"Weird Al" Yankovich, March 18, 2004

 

Written by: Jason Perlman

 

Jason: So, Grammy Award winning yet again.
Al: How bout that?

 

Jason: How bout that? Does it ever get old? This is your third right?
Al: Yeah, but it’s my first since 1988 so, it was a huge thrill. I probably, it’s hard to say whether I enjoyed it more than winning my first Grammy, but I mean I certainly don’t take it for granted. I was extremely happy to win that one.

Jason: What inspires you today? Is there anything different that inspires you today to keep doing this for so long than when you first listened to Dr. Dimento and had your first crack at a spoof song?
Al: It’s a cliche. It’s the fans. I get such a kick by performing the songs live and getting the reaction from fans and it’s nice to have, it’s very gratifying to have that kind of reaction from people. If nobody appreciated what I was doing I wouldn’t feel compelled to keep doing it but I enjoy having my work enjoyed (laughing).

 

Jason: I remember growing up just outside Washington D.C. and listening to Dr. Dimento late at night on my radio when I was supposed to be in bed. You obviously have taken that kind of comedic music to a level that nobody else has. Do you have a reason for that?
Al: For taking it to that level?

 

Jason: Yeah. What have you done that nobody else can seem to do?
Al: It was an accident. I don’t know, it’s kinda hard to say. I mean, I don’t know how I wound up in this unique niche but I don’t know why. I know a lot of people are doing the kind of music that I’m doing but I’m the only one over the last couple of decades that had the kind of visibility that I’ve enjoyed. I guess part of that is because the quality of the work and part of it is just plain old dumb luck. I’m the kind of guy that gets associated with funny music and parodies. If you do a search for my name on one of those file sharing Web sites, you’ll find a lot of songs that aren’t by me because people think, 'It’s a comedy or it’s a parody, it must be Weird Al.' Well no, not every single parody is ever written by me.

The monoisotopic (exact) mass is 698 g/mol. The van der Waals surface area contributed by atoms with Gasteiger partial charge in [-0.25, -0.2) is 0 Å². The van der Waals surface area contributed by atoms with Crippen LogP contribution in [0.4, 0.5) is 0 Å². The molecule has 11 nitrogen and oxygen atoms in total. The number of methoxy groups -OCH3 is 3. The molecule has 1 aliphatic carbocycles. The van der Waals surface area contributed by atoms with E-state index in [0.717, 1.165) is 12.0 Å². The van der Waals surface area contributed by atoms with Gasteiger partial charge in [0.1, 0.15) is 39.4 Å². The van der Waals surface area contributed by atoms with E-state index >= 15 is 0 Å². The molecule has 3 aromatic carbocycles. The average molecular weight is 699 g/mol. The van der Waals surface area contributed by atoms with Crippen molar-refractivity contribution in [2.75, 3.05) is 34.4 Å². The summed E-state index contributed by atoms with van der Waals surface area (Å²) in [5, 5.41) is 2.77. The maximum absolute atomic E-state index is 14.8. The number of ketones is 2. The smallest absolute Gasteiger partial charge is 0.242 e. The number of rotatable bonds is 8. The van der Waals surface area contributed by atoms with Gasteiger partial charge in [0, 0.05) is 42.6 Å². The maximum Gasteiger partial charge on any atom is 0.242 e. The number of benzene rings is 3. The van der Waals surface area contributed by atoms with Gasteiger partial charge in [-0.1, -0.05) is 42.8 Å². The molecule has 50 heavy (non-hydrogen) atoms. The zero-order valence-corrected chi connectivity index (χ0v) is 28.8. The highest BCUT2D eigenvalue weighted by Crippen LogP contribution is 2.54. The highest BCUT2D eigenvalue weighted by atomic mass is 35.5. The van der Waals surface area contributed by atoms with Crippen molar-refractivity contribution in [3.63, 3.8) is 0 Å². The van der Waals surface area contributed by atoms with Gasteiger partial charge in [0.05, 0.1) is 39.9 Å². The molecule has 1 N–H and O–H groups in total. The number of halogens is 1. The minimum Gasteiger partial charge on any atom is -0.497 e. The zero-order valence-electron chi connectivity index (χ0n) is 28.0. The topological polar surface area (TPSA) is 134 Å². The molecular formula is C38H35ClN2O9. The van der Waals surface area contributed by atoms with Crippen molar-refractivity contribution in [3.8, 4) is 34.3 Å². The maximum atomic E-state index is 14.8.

Jason: I remember one of my best friends in high school was an accordion player and...
Al: I’m so sorry.

 

Jason: His mom put him through it. I remember we had a high school talent show and between every act he had to go out on stage by himself and play the accordion for all the bands and it scarred him a bit.
Al: I bet, poor guy.

Jason: Growing up with that instrument, there’s obviously a mystique and aurora around it that isn’t always positive. What was childhood like for Weird Al to get to where your at today? Obviously had to be somewhat humorous at times.
Al: Yeah, we’re not going into the whole Behind the Music...(laughing)...bad story. I mean just playing the accordion did not make me the most popular kid in high school, which I think my mom was thinking when she gave me lessons. 'Oh, we’ll give him accordion lessons, everybody will love him.'